Working in partnership with Suffolk Mind, the pilot aims to spread good practice and knowledge to better engage with local Muslim groups and meet their emotional needs in a culturally appropriate way. This is mainly done through the development and promotion of a booklet called The Qur’an & Emotional Health: An Introduction, coproduced during a year-long journey working with Islamic scholars, psychologists, Imams and practicing Muslims.
The first phase of the project ended in March 2014 with a public event in Rochdale to launch the latest of eight bespoke local versions of the booklet The Qur’an & Emotional Health: An Introduction produced in the previous 12 months. The event also opened phase two of this project aimed at making the resource available nationally and deliver a programme of support for health and social care professionals seeking a better understanding of how to work with people from Muslim communities.
During phase one we engaged with Muslim communities across England and Wales and built capacity of mental health services at local level. Nine local minds have been involved in this period:
- Bedfordshire and Luton Mind
- City and Hackney Mind
- Dudley Mind
- Mind in Bradford
- Newport Mind
- Rochdale & District Mind
- Solent Mind
- Suffolk Mind (project partner, lead deliverer)
- York Mind
Their staff were trained and supported to deliver engagement events in their local communities. A total of 303 people have been engaged in the process and had a chance to express their opinion on the booklet.
Feedback from local Muslim groups has been overwhelmingly positive, which makes us confident about the choice of scaling up the pilot by moving to phase two, focusing on developing a national version of booklet The Qur’an & Emotional Health: An Introduction booklet. This national version will be promoted widely, together with a training package that will help health and social care professionals in engaging with faith communities (Muslims in particular) and use the booklet to support their emotional health and wellbeing.
Why did you decide to engage people in this way?
Most of the engagement activities took the form of public events because there is still a lot of misunderstanding about what mental health is amongst Muslim communities, therefore it was important to tackle this from a community perspective. Individuals would have struggled coming forward on their own because of the fear of being judged by the rest of the community. Holding public community discussions about mental health proved to be very beneficial to engage in a positive way.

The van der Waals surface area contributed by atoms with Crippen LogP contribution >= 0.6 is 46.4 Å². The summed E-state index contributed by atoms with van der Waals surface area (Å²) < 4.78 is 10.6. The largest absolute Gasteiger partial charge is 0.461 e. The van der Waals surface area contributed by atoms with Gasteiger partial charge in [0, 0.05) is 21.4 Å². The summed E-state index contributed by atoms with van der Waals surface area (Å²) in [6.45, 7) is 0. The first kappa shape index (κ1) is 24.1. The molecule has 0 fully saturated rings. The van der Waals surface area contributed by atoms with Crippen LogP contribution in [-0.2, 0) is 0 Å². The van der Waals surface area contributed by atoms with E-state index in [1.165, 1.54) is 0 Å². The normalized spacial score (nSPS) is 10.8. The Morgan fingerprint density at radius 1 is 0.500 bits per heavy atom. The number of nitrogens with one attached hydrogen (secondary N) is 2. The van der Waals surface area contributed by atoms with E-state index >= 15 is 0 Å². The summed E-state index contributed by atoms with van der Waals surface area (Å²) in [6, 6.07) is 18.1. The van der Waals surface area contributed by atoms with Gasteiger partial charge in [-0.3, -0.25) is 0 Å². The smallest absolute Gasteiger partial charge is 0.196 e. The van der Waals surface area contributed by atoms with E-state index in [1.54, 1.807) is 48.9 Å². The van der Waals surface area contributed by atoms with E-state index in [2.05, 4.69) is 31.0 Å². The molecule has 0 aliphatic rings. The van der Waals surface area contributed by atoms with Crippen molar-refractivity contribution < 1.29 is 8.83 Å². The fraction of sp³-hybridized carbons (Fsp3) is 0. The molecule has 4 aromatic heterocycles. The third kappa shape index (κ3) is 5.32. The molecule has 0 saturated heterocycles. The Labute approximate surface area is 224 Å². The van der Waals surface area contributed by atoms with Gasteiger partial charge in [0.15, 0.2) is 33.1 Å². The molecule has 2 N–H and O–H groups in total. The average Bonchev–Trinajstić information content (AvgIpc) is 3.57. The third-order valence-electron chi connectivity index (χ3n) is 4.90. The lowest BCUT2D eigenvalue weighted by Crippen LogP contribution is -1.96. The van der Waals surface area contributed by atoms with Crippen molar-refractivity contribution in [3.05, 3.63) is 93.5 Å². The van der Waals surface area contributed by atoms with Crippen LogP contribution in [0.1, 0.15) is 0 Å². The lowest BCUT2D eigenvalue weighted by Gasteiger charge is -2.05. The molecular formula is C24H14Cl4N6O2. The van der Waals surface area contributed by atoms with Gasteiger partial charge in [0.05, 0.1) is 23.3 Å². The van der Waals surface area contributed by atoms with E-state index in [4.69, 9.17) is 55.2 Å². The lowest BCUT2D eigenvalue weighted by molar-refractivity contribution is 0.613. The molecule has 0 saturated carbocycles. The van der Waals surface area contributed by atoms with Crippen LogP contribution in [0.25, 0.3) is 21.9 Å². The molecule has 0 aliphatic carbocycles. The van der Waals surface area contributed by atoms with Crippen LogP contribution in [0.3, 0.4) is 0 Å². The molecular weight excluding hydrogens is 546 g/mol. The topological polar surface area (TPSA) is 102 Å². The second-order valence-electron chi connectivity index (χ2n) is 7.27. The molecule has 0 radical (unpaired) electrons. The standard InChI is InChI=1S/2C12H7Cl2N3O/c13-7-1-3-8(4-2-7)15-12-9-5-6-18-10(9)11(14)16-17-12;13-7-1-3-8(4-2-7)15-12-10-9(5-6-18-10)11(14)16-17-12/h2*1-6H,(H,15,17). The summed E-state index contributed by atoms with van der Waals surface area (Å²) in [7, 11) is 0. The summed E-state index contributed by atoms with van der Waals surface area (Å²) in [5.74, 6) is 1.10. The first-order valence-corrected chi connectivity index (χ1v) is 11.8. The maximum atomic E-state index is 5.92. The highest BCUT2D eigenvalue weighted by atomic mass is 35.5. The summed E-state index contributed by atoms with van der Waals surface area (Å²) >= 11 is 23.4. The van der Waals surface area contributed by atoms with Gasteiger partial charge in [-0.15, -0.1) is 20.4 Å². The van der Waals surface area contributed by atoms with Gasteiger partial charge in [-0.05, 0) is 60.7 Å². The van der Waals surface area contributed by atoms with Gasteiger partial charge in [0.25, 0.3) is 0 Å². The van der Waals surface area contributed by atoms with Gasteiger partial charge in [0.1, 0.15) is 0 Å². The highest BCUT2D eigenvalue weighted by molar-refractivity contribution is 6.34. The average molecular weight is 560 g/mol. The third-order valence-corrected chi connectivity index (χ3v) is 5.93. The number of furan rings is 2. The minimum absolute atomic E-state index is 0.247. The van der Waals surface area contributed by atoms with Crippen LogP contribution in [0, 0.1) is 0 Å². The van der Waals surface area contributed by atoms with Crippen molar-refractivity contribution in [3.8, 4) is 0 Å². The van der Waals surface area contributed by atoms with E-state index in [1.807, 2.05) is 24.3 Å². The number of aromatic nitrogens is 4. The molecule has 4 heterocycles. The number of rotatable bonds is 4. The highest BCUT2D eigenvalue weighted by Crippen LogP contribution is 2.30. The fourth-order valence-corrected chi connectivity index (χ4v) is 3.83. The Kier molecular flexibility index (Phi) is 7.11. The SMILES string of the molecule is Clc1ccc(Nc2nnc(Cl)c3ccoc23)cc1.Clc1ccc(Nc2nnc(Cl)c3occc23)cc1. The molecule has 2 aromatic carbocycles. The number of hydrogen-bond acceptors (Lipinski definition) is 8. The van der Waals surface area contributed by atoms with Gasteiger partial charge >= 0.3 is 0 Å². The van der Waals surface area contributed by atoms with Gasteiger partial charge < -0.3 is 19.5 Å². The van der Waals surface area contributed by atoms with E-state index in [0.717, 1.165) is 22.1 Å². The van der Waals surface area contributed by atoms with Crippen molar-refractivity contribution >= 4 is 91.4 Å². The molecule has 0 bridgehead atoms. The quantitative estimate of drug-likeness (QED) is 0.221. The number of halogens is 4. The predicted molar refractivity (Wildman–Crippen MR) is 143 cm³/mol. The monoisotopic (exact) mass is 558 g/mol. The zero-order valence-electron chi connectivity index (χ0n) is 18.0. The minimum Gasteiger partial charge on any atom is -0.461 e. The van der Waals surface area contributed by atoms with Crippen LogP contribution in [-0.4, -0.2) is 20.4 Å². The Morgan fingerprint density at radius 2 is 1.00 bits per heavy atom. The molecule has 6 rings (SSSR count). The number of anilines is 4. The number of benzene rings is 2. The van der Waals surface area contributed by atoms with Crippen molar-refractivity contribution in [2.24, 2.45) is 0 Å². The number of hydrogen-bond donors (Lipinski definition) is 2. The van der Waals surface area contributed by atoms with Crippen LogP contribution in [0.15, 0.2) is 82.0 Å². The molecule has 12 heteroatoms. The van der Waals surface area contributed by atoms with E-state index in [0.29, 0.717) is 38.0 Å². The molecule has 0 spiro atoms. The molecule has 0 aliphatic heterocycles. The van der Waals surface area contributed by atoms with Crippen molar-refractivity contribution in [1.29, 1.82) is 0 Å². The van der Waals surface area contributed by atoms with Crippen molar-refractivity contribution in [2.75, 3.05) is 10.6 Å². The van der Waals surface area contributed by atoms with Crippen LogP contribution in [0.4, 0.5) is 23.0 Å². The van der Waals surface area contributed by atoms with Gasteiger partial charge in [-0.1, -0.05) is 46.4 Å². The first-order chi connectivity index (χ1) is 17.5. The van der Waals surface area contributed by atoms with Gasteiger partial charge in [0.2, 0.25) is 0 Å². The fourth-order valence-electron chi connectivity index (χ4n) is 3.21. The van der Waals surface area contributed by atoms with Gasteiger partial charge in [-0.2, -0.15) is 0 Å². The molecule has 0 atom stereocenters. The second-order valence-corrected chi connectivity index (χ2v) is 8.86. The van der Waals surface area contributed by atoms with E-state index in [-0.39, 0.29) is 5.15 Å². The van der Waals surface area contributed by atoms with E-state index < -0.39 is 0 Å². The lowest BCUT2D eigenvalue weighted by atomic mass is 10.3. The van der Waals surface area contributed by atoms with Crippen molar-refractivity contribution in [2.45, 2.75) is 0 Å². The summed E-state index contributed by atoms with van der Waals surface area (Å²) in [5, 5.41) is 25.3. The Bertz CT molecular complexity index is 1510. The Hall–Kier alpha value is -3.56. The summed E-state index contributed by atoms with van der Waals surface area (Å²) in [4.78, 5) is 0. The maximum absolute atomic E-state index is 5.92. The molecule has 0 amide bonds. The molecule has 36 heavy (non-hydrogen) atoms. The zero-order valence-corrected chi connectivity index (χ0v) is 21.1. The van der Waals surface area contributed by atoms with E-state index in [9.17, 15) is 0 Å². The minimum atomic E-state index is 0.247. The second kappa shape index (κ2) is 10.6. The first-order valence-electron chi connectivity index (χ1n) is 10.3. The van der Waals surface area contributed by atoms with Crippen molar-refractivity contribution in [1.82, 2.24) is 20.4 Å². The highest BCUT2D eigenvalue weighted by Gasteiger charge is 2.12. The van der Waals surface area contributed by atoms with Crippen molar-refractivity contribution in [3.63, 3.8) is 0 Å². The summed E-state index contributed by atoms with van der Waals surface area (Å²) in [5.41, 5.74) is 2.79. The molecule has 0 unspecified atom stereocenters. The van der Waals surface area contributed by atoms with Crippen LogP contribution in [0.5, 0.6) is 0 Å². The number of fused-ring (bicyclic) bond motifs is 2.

How has engaging people with lived experience benefitted your work?
Engagement has been at the heart of the project from the very beginning, including the development of the content of the booklet, which was co-produced with local Muslim people. Engaging with people has allowed the project to genuinely meet the needs of this community; people felt it was an organic process they were truly part of. They felt empowered and are now enthusiastic about the results achieved together.
What have you learnt? Are there things you would do differently next time? Why?
It is really important that people we engage with feel genuinely part of the whole process. There was a high risk that people would have felt ‘used’ by a big charity like Mind so it was really important for us to make it clear that we were not looking for visibility or publicity but we were there with the only purpose of supporting them. This sense of ownership had to take prevalence on things like Mind brand, up to the point that the booklet does not look like a normal Mind publication; if it did Muslim communities would not have engaged with it.
The downside was that this disconnect with our ‘normal’ way of doing things made it harder for other Mind departments to support this project (in particular with regards to using it in our external relations).
If we want to effectively meet the needs of marginalised and multiply-discriminated groups we must be able to adapt to a way of engaging and operating that is culturally competent and inclusive (e.g. most of the time it will not be appropriate to ask for individual stories from the project as people will not feel comfortable coming forward. Whereas being able to talk about the project in general terms would encourage other people from the same group to connect with it).
How did the engagement activity benefit those involved?
Facilitating public discussions about emotional wellbeing in Muslim communities really helped people from the community to develop an understanding of what mental health is and how to access support. A very important role in the engagement process was played by Imams who gave reassurance that mental health has nothing to do with possession (Jinn) and that it is important for people to talk about it.
What support did you offer?
People were offered the chance to engage in a facilitated discussion about mental health, to meet local Mind staff members, obtain information about services available in their area and engage in follow up activities (e.g. workshops).
What tips do you have for other Mind staff?
- don’t be afraid to step out of your comfort zone
- challenge your assumptions: always ask and be ready to listen to others
- our ultimate goal is not to champion Mind’s brand but to effectively support people who need it: this means we need to be flexible, culturally competent and adapt to the context
- work from within the community’s model of reality, don’t try to impose yours!
- don’t be scared to get it wrong: if you establish a positive relation and trust, people you engage with will be helpful and supportive as they’ll know you are there for their benefit
- be aware of expectations: be clear about what you offer and agree on common objectives
With thanks to Alex Storer – Equalities Improvement Manager